In clinical practice, AQP4-ab-negative NMOSD patients are a diagnostic challenge when wishing to categorise them according to their underlying pathological process. The disagreement on the diagnosis of these patients is high even among NMO and MS experts.12 The diagnostic criteria cannot be easily validated in the ab-negative patients, who are heterogenous and often have overlapping features of NMOSD and MS,12 and some turn out to have a monophasic illness.13 ,14 Moreover, many studies have now found that MOG-abs define a subgroup within this AQP4-ab negative population and it was reassuring that the imaging criteria performed well in this group distinguishing the majority from MS.10 ,15–17
Our ab-negative NMOSD group as in all such cohorts will contain a mix of pathogenic processes and so we used best clinical diagnosis made in Oxford NMO clinic, that is, ab-negative NMOSD or an ‘MS-like syndrome’. We have found that the imaging criteria were fulfilled by 33% of patients with the diagnosis of ‘MS-like syndrome’ and none of those with the diagnosis of ab-negative NMOSD.
The aim of the study was to propose criteria, which could be applied across centres and scanners. The scans came from different scanners and might have differed in parameters such as slice thickness, which might have lowered sensitivity of lesion detection. Despite that the criteria showed good discrimination, which we consider a strength of this study. The criteria could be used in everyday clinical practice across the globe (noting NMO is a worldwide disease affecting less developed countries) as they require only conventional T2-weighted and FLAIR sequences. It is worth noting that the accuracy of the criteria could be potentially further increased if more advanced, non-conventional techniques detecting cortical lesions or perivenous white matter lesions were used,7 although those are typically not available in routine clinical services.
Several limitations of this work exist. The brain MRI criteria are only useful in patients with brain abnormalities, and spinal cord imaging has not been included. We focused on brain lesions as the most challenging cases we see are those in whom typical cord lesions are absent and we aimed at assessing how brain differentiators perform independently. We expect though that the presence of longitudinally extensive transverse myelitis (LETM) would strongly discriminate in favour of NMOSD as it was already showed before and incorporated into the NMOSD criteria.3 The criteria studied here rely on the ambiguous definition of Dawson's fingers,18 although this is only one of three possible criteria and as with all imaging classifications, clinicians with experience in characterising inflammatory imaging algorithms should be used. The lack of 100% inter-rater agreement demonstrates that there is operator variability, but as neurologists without neuroradiology experience served as the scorers and obtained good agreement, the variability is likely to reduce further with more experience and training. The predictive values relate to the proportional mix of patients included in our study. This has been enriched for NMOSD patients. Thus, our predictive values are likely to be relevant in NMO clinics or in areas of the world where MS has low prevalence. In a Western Caucasian population where NMOSD is much rarer than MS the PPV would increase and NPV would decrease. Thus, the criteria should be extrapolated in context. Assessing the criteria across different ethnic groups is needed in the future. Finally, as mentioned, we cannot be sure what the underlying pathological diagnosis in the antibody negative NMOSD group to truly judge the accuracy of the criteria in this group.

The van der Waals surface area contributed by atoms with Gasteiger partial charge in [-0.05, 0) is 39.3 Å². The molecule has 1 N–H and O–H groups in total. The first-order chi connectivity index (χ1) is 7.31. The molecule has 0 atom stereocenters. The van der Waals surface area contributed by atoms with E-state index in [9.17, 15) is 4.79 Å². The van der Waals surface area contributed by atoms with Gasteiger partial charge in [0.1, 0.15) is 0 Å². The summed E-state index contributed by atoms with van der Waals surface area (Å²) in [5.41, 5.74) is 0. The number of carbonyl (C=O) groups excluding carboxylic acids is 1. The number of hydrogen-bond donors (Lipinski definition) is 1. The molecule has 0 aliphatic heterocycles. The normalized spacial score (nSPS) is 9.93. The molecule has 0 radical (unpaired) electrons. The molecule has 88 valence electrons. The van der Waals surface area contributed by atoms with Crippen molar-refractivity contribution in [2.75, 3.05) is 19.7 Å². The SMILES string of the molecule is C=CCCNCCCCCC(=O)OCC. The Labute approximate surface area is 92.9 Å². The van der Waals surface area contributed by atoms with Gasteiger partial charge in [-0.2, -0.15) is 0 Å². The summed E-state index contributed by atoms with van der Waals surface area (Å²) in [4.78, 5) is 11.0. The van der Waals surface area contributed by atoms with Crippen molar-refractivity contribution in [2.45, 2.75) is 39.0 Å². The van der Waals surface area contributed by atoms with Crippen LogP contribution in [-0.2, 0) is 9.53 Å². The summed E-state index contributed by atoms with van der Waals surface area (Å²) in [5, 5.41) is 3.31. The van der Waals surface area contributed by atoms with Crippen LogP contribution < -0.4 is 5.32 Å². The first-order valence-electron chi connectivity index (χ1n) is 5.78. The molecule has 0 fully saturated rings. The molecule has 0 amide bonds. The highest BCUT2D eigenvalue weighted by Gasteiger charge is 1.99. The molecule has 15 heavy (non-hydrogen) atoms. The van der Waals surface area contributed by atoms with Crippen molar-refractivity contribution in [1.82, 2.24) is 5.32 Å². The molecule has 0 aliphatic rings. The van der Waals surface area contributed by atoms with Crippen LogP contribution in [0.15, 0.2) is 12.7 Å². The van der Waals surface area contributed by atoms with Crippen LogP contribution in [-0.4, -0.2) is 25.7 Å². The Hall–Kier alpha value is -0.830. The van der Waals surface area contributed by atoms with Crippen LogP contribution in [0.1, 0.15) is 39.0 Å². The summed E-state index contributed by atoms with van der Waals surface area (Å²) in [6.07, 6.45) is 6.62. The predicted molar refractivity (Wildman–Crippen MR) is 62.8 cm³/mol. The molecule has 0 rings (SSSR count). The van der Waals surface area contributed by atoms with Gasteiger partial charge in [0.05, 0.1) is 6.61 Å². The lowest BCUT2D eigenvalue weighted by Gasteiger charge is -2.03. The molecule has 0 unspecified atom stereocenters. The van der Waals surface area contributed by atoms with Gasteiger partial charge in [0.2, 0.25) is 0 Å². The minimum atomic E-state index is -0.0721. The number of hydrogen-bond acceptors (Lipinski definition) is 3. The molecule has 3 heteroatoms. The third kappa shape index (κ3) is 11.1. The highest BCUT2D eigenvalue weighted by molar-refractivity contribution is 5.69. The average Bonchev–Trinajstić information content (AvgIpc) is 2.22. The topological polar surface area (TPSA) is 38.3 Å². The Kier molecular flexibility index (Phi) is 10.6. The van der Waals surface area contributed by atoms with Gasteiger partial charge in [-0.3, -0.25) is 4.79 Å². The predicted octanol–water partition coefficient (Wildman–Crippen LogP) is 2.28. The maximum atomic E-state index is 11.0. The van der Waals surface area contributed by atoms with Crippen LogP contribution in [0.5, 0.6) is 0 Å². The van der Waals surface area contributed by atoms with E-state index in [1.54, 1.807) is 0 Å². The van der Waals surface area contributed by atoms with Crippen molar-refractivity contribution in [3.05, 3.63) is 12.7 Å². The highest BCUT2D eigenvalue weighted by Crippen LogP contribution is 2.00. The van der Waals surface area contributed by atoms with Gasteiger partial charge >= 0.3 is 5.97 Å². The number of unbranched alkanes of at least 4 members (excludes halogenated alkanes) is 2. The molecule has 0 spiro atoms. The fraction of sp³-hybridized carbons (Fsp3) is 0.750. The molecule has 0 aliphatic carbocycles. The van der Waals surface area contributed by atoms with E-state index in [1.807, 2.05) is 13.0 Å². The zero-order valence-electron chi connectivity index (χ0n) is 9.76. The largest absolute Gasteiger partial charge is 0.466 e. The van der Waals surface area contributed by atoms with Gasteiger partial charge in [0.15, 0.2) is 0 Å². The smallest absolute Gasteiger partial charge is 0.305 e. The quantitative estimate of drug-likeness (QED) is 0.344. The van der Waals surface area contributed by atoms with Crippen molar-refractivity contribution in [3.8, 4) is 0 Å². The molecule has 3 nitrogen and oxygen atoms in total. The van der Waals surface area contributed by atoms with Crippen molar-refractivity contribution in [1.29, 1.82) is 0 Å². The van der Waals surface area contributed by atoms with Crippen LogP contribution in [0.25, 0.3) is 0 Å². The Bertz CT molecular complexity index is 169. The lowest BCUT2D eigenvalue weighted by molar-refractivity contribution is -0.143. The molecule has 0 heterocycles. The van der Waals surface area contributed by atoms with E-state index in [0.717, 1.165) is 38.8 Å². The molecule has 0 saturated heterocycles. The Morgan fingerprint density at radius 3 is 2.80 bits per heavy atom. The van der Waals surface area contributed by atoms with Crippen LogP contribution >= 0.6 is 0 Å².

In conclusion, this study has validated the MS/NMOSD criteria in an independent cohort of RRMS and AQP4-ab NMOSD patients, has extended their use into AQP4-ab negative NMOSD and thus supports their incorporation into the recently revised diagnostic criteria for NMOSD as red flags.19
The authors gratefully acknowledge the UK National Specialised Commissioning Team for funding the Neuromyelitis Optica service in Oxford. MJ received research fellowship from the Polish Ministry of Science and Higher Education programme Mobilnosc Plus (1070/MOB/B/2013/0). AQP4 and MOG antibody testing in Oxford has been established and supported partly by the NIHR Oxford Biomedical Research Centre.
Contributors MJ and JP involved in drafting the manuscript. All authors contributed to revision of the manuscript and involved in contribution of vital reagents/tools/patients. LM and JP involved in study concept or design. MJ, YK and JP contributed to analysis or interpretation of the data. MJ, GT, RG, LM and JP involved in acquisition of data. MJ performed statistical analysis. JP involved in study supervision or coordination.
Competing interests None declared.
Patient consent Obtained.
Ethics approval Oxford Research Ethics Committee C Ref: 10/H0606/56.
Provenance and peer review Not commissioned; externally peer reviewed.